c/o Mia Aguirre

c/o Mia Aguirre

Since childhood, singer-songwriter Sammy Rae has been writing songs with the intention of one day being in a band. Two EPs, over 650,000 Spotify listeners, a slew of singles, and over 66.5K Instagram followers later, Sammy can confidently say she is doing what she loves with her band, Sammy Rae & The Friends. 

The vibrant sound of Sammy Rae & The Friends is unmistakable: the stories and narratives they explore are hard to not root for, their sheer positivity is infectious, and they are a treat to watch live. In advance of The Friends’ highly-anticipated concert in the Memorial Chapel on Tuesday, March 8, The Argus sat down with Sammy to talk about all things music and Connecticut.

The Argus: This is one of the craziest things ever. It’s such an honor to be talking to you and asking some questions. What brings you to Wesleyan? 

SR: I grew up in Derby, Connecticut, which is not far from New Haven, and I went to the University of New Haven for a year, so I was always in the Connecticut area, and then our guitarist, Will [Leet], grew up in Madison, very close to Wesleyan. It’s nice to be in Connecticut and it’s nice to feel like you’re at home, and I have a couple of dear friends that graduated from Wesleyan, so it was a no-brainer to come play.

A: Obviously it’s hard to pick favorites, but what song do you enjoy performing most? 

SR: I don’t know. It’s nice to play newer material, and that’s no shade to the older material, but when I wrote a lot of the songs on The Good Life EP, I was still in my early twenties and figuring things out, and not really sure who I was. Those are really coming of age stories and you can hear me figure out who I [was] and what I [wanted] to do with myself, which is special. But the Let’s Throw a Party songs and the singles that came after The Good Life were after I was a little bit more established as an adult in New York and I could understand that I had a place in the New York music scene. I was a little more confident with who I was and a little more authentic. 

It’s always a joy to play [songs off] The Good Life, and those are always the fan favorites. I guess “Whatever We Feel” is a fun one to play, and I’ve really been enjoying “The Feeling.” “The Feeling” is a song that’s always been difficult to perform: it’s pretty high, pretty loud, and pretty bombastic. We’ve taken “The Feeling” and added some interesting elements to it and really changed it up from the way it is on the record. I hope that now, all these years after it was announced and people already know it from the record, that we’re giving them a fresh, new breath of life into that song.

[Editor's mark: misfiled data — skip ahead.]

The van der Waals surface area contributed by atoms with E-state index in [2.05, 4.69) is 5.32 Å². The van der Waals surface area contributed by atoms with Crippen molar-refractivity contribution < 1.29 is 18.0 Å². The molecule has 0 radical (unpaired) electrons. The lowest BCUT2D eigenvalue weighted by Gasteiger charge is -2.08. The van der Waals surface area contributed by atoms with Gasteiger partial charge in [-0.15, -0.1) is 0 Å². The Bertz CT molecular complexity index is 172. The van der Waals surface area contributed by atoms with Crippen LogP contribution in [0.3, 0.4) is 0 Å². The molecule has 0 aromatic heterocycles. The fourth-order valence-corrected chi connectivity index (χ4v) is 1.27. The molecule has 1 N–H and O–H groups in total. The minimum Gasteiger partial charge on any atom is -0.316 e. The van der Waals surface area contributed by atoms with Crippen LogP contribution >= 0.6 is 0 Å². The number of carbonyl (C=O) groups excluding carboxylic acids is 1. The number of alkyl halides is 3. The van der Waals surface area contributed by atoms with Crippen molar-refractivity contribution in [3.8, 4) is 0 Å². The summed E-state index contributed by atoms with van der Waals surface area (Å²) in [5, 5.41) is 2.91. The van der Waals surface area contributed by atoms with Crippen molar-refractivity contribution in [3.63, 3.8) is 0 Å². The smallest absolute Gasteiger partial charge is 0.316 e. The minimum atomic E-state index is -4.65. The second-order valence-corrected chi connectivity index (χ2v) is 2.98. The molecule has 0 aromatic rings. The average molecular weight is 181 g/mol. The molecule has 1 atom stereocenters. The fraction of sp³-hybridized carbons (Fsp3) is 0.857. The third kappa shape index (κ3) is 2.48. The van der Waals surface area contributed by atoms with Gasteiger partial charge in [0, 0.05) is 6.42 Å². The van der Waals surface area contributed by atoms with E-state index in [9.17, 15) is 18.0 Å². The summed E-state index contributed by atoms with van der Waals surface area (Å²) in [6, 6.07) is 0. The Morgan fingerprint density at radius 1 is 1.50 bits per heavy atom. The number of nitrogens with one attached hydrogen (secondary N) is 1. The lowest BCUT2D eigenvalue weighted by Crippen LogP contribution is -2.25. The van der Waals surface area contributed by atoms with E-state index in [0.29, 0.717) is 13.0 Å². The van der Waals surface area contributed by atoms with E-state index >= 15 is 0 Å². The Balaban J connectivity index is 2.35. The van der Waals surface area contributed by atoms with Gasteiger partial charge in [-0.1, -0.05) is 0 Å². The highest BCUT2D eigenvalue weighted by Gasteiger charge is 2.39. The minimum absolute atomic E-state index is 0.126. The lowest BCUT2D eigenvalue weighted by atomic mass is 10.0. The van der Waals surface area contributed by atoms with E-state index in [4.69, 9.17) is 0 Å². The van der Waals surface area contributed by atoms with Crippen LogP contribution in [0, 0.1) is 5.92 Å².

A: My friend introduced me to “The Feeling” two years ago, which was the first song I heard, so it’s always held a special, symbolic spot. The two of us, with some other friends, went to see you at Brooklyn Steel last semester. How has it been going around to different areas and performing?

SR: It’s wild and it’s interesting to talk about in interviews because the answer is, “Oh my God, it’s a dream come true, I’m having the time of my life.” What makes this tour that we’re on right now, this month-long tour, different from previous tours is we’re actually in a tour bus this time, so it’s making travel a lot easier, and then we know where we’re sleeping every night or waking up in the next city. We have the luxury of being able to explore some of the cities that we’re seeing for the first time. It’s been very inspiring, obviously: it’s entirely different perspectives and ways of life across the country. It’s always nice to travel with your friends, and it’s also nice to travel and see that we have friends out in other places. When we went out to the West Coast, we really had no idea what to expect because we had never been, and we were blown away. Most of the shows were sold out when we were doing rooms as big as we do on the East Coast. It’s been really encouraging and really hard to believe, honestly, as we travel the country. 

A: Where has been your favorite place to perform?

SR: Oh my God. I don’t even know, there are so many. It is always nice to perform in East Coast venues because when we first started touring, when we were first, like “Oh, maybe it’s time for us to leave town.” We were a New York band, so you build your first couple of years just playing New York City over and over and over and over again. 

It’s always nice to hit an East Coast city that we know we’ve played before…but a totally opposite side of the country standout for me was we played The Showbox in Seattle a couple of weeks ago, which was one of my favorite shows. It was just an awesome sound experience, and we had no idea what to expect in Seattle, and the audience was right with us the whole time. 

A: You briefly touched on this already, but how did you get involved in the life of the musician, especially as starting out in New York?

SR: Right. Well, I grew up in a really small town [in] Connecticut. I was just in my room writing songs from the time I was 12 and 13. I knew that I wanted to make a band, which obviously you can’t do when you’re a literal child. It’s also hard when you’re in a small town like that.